Management of work-related accidents outside Quebec
In Quebec, the employer is often under the impression that the treating physician is king and in control of the outcome of the case, policies and philosophies differ in other provinces. Discover the notable distinctions between Quebec and the rest of Canada.
Is the management of workers’ compensation or occupational disease files in the various Canadian provinces the same thing?
It is a source of pride to see an organization whose activities extend across the country! However, the aspect involving the management of work accident or occupational disease files can be a source of headaches. Indeed, insiders will tell you that the mechanisms in effect concerning the management of these files are not all uniform, especially when Quebec is compared with the provinces in the rest of Canada.
While in Quebec, the employer will often have the impression that the treating physician is king and in control of the outcome of the case, policies and philosophies differ in other provinces.
Today, we offer you an overview of the notable distinctions between Quebec and the rest of Canada, where the management method is more uniform.
Major distinctions between Quebec and the rest of Canada
Time limits for reporting occupational injuries
In Quebec, the A.I.A.O.D requires that the “Notice of Employer and Claim for Reimbursement” form be submitted no later than 2 days following the end of the mandatory period. It is not the practice of the CNESST to impose sanctions if this notice is filed late.
This is not the case in other provinces where the time frame for reporting accidents is much shorter. In most provinces, the time limit is 3 days from the date of the accident. Importantly, some provinces even apply financial penalties for incidents that are not reported within the prescribed time frame.
Return to Work Process or Temporary Assignment
Here again, Quebec is the exception, where the authorization or refusal of a return to work, particularly through temporary assignment, is the sole prerogative of the attending physician. The result is that, apart from using perseverance and creativity, the employer is at the mercy of the attending physician’s opinion and the proactivity of the CNESST compensation officer.
In contrast, in the rest of Canada, return to work is the priority in claims management. The Act sets out returning to work obligations for both the employer and the injured worker. The various Boards have mechanisms and return to work specialists in place to assist the parties in meeting their obligations.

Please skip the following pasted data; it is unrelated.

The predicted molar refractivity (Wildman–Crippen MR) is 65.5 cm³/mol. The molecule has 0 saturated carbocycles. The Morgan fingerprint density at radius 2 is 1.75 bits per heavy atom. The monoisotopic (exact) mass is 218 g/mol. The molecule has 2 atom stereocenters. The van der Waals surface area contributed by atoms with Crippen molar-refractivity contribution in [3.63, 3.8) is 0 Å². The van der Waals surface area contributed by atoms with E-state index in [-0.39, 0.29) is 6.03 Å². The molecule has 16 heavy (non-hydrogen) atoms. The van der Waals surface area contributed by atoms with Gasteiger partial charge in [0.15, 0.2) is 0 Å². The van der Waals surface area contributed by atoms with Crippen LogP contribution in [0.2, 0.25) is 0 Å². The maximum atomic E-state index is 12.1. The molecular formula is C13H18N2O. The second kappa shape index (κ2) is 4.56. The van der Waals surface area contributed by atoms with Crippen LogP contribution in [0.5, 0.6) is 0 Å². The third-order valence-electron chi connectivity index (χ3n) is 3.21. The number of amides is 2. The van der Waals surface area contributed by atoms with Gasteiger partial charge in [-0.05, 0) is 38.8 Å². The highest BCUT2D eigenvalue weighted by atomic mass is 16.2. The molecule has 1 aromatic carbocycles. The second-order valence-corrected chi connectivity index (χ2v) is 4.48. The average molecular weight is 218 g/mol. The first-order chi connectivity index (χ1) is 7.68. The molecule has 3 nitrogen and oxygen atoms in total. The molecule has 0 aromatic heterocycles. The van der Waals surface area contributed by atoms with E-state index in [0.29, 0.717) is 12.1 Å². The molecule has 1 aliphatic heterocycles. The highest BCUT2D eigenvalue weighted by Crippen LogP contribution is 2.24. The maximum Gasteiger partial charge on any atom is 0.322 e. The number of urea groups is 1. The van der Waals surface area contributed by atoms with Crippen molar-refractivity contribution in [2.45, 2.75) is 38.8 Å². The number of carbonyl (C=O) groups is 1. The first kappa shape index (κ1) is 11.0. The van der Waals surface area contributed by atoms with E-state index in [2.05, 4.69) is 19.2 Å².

In fact, greater emphasis is placed on the “functional abilities” factor in other provinces. The opinion of therapists (physiotherapist, occupational therapist, etc.) will be taken into account to a great extent in the development of a return-to-work plan, often even more so than that of the treating physician.
The question to ask in these provinces is not “Does the treating physician authorize the proposed work?” but rather “Is the proposed work suitable given the worker’s condition and current functional abilities?”
If the answer to this question is yes, it is up to the employer to submit a formal proposal for light/modified/adapted work to the employee, which the employee can accept or refuse.
The Boards also sometimes go further, going so far as to suspend the payment of benefits to a worker who refuses, without a valid reason, the proposed work, if it is suitable and without risk of aggravation of the medical condition.
No other province provides for a medical arbitration mechanism such as that found in the A.I.A.O.D. Consequently, the so-called medico-legal management of the file is almost non-existent, except through the litigation process.
Since the right to resort to medical expertise is not provided for in the Act, serious circumstances are necessary to resort to it in the other provinces. Therefore, it is important to have a well-established return-to-work plan to reduce the length of the work stoppage and limit the cost of benefits.
Finally, a similarity! Each province has policies to ease the financial burden of a case in certain circumstances. The presence of a pre-existing personal condition that has had an impact on the consequences of the injury is one of the circumstances found in most provinces.
In short, the particularities of the various provincial systems and the philosophy of managing work accident or occupational disease files illustrate the importance of a concerted and wise approach.
Our consultants are available to assist you in the management of your workers’ compensation and occupational disease files in all Canadian provinces.
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